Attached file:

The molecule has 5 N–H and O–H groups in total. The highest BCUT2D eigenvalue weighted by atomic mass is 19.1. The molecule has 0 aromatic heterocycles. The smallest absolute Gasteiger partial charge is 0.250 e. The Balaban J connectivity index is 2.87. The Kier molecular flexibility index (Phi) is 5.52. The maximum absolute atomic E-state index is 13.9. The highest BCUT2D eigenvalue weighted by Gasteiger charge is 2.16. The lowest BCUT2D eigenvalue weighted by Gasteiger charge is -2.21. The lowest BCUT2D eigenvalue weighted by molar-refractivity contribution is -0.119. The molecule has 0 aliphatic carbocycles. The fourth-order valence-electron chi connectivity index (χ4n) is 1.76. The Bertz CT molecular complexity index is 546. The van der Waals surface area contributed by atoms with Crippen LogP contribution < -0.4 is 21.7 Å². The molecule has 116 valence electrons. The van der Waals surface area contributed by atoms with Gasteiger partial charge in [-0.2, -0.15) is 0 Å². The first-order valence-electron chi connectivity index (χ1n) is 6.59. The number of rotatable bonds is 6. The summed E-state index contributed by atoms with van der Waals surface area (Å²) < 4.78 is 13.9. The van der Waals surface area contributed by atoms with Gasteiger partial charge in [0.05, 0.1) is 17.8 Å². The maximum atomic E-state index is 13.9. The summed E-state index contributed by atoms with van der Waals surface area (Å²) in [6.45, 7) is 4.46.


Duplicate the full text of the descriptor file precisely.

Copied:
The molecule has 5 N–H and O–H groups in total. The highest BCUT2D eigenvalue weighted by atomic mass is 19.1. The molecule has 0 aromatic heterocycles. The smallest absolute Gasteiger partial charge is 0.250 e. The Balaban J connectivity index is 2.87. The Kier molecular flexibility index (Phi) is 5.52. The maximum absolute atomic E-state index is 13.9. The highest BCUT2D eigenvalue weighted by Gasteiger charge is 2.16. The lowest BCUT2D eigenvalue weighted by Gasteiger charge is -2.21. The lowest BCUT2D eigenvalue weighted by molar-refractivity contribution is -0.119. The molecule has 0 aliphatic carbocycles. The fourth-order valence-electron chi connectivity index (χ4n) is 1.76. The Bertz CT molecular complexity index is 546. The van der Waals surface area contributed by atoms with Crippen LogP contribution < -0.4 is 21.7 Å². The molecule has 116 valence electrons. The van der Waals surface area contributed by atoms with Gasteiger partial charge in [-0.2, -0.15) is 0 Å². The first-order valence-electron chi connectivity index (χ1n) is 6.59. The number of rotatable bonds is 6. The summed E-state index contributed by atoms with van der Waals surface area (Å²) < 4.78 is 13.9. The van der Waals surface area contributed by atoms with Gasteiger partial charge in [0.05, 0.1) is 17.8 Å². The maximum atomic E-state index is 13.9. The summed E-state index contributed by atoms with van der Waals surface area (Å²) in [6.45, 7) is 4.46.